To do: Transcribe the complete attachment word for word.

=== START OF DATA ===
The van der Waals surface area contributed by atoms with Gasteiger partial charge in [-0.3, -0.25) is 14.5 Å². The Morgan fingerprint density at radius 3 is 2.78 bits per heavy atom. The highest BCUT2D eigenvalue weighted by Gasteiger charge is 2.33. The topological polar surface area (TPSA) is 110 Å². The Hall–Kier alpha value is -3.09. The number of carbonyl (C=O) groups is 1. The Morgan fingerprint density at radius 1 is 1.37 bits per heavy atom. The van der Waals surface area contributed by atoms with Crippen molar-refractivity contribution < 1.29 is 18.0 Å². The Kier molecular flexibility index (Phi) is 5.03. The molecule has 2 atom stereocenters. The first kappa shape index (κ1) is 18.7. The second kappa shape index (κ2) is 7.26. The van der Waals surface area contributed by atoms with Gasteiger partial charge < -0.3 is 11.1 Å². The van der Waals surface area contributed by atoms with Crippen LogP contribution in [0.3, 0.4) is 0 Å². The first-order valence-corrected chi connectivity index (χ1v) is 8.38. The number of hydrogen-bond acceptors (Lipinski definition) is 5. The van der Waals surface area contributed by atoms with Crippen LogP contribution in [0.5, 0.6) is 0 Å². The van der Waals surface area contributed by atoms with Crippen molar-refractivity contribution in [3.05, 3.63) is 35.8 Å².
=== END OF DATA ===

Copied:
The van der Waals surface area contributed by atoms with Gasteiger partial charge in [-0.3, -0.25) is 14.5 Å². The Morgan fingerprint density at radius 3 is 2.78 bits per heavy atom. The highest BCUT2D eigenvalue weighted by Gasteiger charge is 2.33. The topological polar surface area (TPSA) is 110 Å². The Hall–Kier alpha value is -3.09. The number of carbonyl (C=O) groups is 1. The Morgan fingerprint density at radius 1 is 1.37 bits per heavy atom. The van der Waals surface area contributed by atoms with Crippen molar-refractivity contribution < 1.29 is 18.0 Å². The Kier molecular flexibility index (Phi) is 5.03. The molecule has 2 atom stereocenters. The first kappa shape index (κ1) is 18.7. The second kappa shape index (κ2) is 7.26. The van der Waals surface area contributed by atoms with Gasteiger partial charge < -0.3 is 11.1 Å². The van der Waals surface area contributed by atoms with Crippen LogP contribution in [0.3, 0.4) is 0 Å². The first-order valence-corrected chi connectivity index (χ1v) is 8.38. The number of hydrogen-bond acceptors (Lipinski definition) is 5. The van der Waals surface area contributed by atoms with Crippen LogP contribution in [0.5, 0.6) is 0 Å². The van der Waals surface area contributed by atoms with Crippen molar-refractivity contribution in [3.05, 3.63) is 35.8 Å².